Also found in: Dictionary, Thesaurus, Legal, Encyclopedia.
a pattern of body movements that has autistic and symbolic meaning for an individual. It may occur in persons with schizophrenia.
the activity or pattern of activity of the patient; can be modified by training and medication; used clinically as a measure of cerebral activity.
includes any activity judged to be outside the normal behavior pattern for animals of that particular class and age, including the vices, the fixed patterns of abnormality.
is common in animals as part of the establishment of territorial rights by males, as competition for sexual favors, because of fear of the unknown, and as maternal protection of young. In companion animals, aggression and dominance directed against humans can also be learned. See also aggression.
group activity behavior; those behavioral traits used to interact with others, particularly developed during the early socialization period.
the use of the voice to communicate is poorly developed in animals but is used for example in the various voices used by cattle including mooing, lowing, bellowing. Is used most extensively by animals in communicating between mother and young and in courtship.
see stereotypic behavior (below).
the behavioral patterns that result in communication between animals. Includes auditory, visual and chemical patterns.
includes inappropriate sucking and wool sucking, particularly in cats. May be the result of early weaning.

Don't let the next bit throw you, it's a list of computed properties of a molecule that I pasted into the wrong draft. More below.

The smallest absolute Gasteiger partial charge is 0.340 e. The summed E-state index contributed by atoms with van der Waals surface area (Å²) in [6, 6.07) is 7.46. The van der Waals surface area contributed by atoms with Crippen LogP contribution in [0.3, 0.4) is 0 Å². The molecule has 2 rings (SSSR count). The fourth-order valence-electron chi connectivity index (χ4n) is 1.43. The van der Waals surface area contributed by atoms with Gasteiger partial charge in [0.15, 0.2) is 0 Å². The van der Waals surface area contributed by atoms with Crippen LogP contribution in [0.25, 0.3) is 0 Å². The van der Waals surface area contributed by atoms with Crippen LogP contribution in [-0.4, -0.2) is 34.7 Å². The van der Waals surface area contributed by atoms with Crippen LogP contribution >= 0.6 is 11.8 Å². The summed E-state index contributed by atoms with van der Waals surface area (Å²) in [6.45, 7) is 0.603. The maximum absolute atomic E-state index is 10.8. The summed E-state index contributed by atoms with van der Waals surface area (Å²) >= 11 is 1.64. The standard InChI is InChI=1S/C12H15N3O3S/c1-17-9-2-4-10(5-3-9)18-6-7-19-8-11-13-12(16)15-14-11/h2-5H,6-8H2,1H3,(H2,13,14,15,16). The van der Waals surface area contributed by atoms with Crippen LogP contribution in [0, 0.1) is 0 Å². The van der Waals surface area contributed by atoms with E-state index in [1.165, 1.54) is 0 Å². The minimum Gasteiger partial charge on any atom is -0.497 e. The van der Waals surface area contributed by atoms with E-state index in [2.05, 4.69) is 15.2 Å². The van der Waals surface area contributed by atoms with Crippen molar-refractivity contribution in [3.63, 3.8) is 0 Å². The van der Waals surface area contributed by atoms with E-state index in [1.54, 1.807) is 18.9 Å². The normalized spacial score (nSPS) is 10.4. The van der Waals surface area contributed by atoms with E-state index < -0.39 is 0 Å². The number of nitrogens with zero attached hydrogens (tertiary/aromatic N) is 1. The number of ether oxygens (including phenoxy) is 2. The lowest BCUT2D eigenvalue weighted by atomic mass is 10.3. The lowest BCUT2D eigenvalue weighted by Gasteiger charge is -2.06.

involves digging or the destruction of items, such as furniture, doors, or toys, by chewing. Causes include separation anxiety, fear-induced aggression and play aggression.
the ritual and method of passing urine and feces, particularly as seen in dogs and cats. This includes searching for the site, pre-elimination behavior of sniffing, scratching, etc., posture and post-elimination action such as scratching the ground or covering feces with dirt. Housetraining involves modification of this behavior.
maternal behavior; that demonstrated by a dam caring for her young in the early stages.
care-seeking behavior; young responding to the dam's care giving. In puppies, this includes tail-wagging, licking the dam's face, and following the dam closely.
behavior which suggests dementia. This may be inherent or acquired, e.g. shying at nonexistent objects in cows with nervous acetonemia, biting at imaginary flies by dogs.
includes overeating, inadequate intake of food, predation, wool sucking, pica, coprophagia, garbage eating and food-related aggression.
the use of learning techniques to alter behavior.
chasing and killing is commonly displayed by cats in catching birds and rodents. Dogs, particularly in packs, may show predatory behavior in threatening and killing of livestock and, in some instances, humans.
includes courtship and the mating act. Much of the behavior is visual including posture, feather fluffing, tail carriage; some of it is auditory, especially in cats, but chemical communication via pheromones is the clincher.
behavior relative to others in the group. Includes establishment of the peck order, bulling by steers in feedlots, crowd pressure in the feeding of large groups of pigs, cannibalism in overcrowded communities, even self-immolation in lemming communities. The social stress that may follow abnormal group behavior may result in lowered production, reduction in disease resistance, or the expression of actual disease, e.g. esophagogastric ulcer of pigs.
constant and repetitive actions, such as vocalization, grooming, walking or weaving, which would otherwise be seen normally in the species. See also obsessive-compulsive behavior.
actions such as seeking cool places, lapping water, huddling are self-explanatory examples.
body language for animals. Posture, gait, other body movements all convey information about the animal.